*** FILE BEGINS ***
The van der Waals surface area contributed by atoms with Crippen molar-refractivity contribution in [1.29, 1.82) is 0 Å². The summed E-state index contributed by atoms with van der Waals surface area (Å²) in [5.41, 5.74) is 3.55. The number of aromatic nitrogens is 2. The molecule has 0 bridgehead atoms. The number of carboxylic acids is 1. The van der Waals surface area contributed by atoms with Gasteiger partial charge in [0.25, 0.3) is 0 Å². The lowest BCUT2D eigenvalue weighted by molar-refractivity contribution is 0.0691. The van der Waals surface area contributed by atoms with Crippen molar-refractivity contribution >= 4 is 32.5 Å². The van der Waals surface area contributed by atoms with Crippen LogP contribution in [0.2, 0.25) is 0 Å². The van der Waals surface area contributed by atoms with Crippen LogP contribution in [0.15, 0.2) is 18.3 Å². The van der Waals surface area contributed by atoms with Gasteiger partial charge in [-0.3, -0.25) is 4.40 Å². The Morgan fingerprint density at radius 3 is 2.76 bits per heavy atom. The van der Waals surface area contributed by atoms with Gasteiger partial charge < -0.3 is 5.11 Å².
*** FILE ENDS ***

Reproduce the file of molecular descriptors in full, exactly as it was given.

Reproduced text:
The van der Waals surface area contributed by atoms with Crippen molar-refractivity contribution in [1.29, 1.82) is 0 Å². The summed E-state index contributed by atoms with van der Waals surface area (Å²) in [5.41, 5.74) is 3.55. The number of aromatic nitrogens is 2. The molecule has 0 bridgehead atoms. The number of carboxylic acids is 1. The van der Waals surface area contributed by atoms with Gasteiger partial charge in [0.25, 0.3) is 0 Å². The lowest BCUT2D eigenvalue weighted by molar-refractivity contribution is 0.0691. The van der Waals surface area contributed by atoms with Crippen molar-refractivity contribution >= 4 is 32.5 Å². The van der Waals surface area contributed by atoms with Crippen LogP contribution in [0.2, 0.25) is 0 Å². The van der Waals surface area contributed by atoms with Crippen LogP contribution in [0.15, 0.2) is 18.3 Å². The van der Waals surface area contributed by atoms with Gasteiger partial charge in [-0.3, -0.25) is 4.40 Å². The Morgan fingerprint density at radius 3 is 2.76 bits per heavy atom. The van der Waals surface area contributed by atoms with Gasteiger partial charge < -0.3 is 5.11 Å².